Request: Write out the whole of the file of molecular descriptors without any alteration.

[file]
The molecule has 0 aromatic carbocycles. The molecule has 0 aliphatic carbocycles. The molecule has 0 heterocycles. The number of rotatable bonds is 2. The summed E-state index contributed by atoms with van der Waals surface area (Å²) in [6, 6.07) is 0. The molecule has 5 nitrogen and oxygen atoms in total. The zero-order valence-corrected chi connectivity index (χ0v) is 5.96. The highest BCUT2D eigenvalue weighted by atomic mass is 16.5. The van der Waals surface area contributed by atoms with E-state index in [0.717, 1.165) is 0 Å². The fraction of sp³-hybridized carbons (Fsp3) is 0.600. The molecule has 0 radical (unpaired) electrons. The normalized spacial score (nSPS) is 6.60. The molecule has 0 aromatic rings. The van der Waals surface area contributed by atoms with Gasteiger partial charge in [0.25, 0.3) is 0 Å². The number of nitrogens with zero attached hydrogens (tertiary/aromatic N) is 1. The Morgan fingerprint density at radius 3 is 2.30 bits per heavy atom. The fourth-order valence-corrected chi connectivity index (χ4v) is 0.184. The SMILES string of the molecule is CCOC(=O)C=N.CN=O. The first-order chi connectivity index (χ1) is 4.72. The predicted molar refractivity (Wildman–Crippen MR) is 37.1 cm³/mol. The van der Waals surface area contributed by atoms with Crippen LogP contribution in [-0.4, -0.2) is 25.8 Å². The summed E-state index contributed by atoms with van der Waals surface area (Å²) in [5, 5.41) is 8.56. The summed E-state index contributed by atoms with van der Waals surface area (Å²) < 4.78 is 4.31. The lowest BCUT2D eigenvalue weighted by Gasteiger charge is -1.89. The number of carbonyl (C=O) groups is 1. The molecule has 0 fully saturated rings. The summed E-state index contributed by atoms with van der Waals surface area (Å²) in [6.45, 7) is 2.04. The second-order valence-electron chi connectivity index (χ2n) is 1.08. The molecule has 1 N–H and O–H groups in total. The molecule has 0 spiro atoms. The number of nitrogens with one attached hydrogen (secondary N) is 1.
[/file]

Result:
The molecule has 0 aromatic carbocycles. The molecule has 0 aliphatic carbocycles. The molecule has 0 heterocycles. The number of rotatable bonds is 2. The summed E-state index contributed by atoms with van der Waals surface area (Å²) in [6, 6.07) is 0. The molecule has 5 nitrogen and oxygen atoms in total. The zero-order valence-corrected chi connectivity index (χ0v) is 5.96. The highest BCUT2D eigenvalue weighted by atomic mass is 16.5. The van der Waals surface area contributed by atoms with E-state index in [0.717, 1.165) is 0 Å². The fraction of sp³-hybridized carbons (Fsp3) is 0.600. The molecule has 0 radical (unpaired) electrons. The normalized spacial score (nSPS) is 6.60. The molecule has 0 aromatic rings. The van der Waals surface area contributed by atoms with Gasteiger partial charge in [0.25, 0.3) is 0 Å². The number of nitrogens with zero attached hydrogens (tertiary/aromatic N) is 1. The Morgan fingerprint density at radius 3 is 2.30 bits per heavy atom. The fourth-order valence-corrected chi connectivity index (χ4v) is 0.184. The SMILES string of the molecule is CCOC(=O)C=N.CN=O. The first-order chi connectivity index (χ1) is 4.72. The predicted molar refractivity (Wildman–Crippen MR) is 37.1 cm³/mol. The van der Waals surface area contributed by atoms with Crippen LogP contribution in [-0.4, -0.2) is 25.8 Å². The summed E-state index contributed by atoms with van der Waals surface area (Å²) in [5, 5.41) is 8.56. The summed E-state index contributed by atoms with van der Waals surface area (Å²) < 4.78 is 4.31. The lowest BCUT2D eigenvalue weighted by Gasteiger charge is -1.89. The number of carbonyl (C=O) groups is 1. The molecule has 0 fully saturated rings. The summed E-state index contributed by atoms with van der Waals surface area (Å²) in [6.45, 7) is 2.04. The second-order valence-electron chi connectivity index (χ2n) is 1.08. The molecule has 1 N–H and O–H groups in total. The molecule has 0 spiro atoms. The number of nitrogens with one attached hydrogen (secondary N) is 1.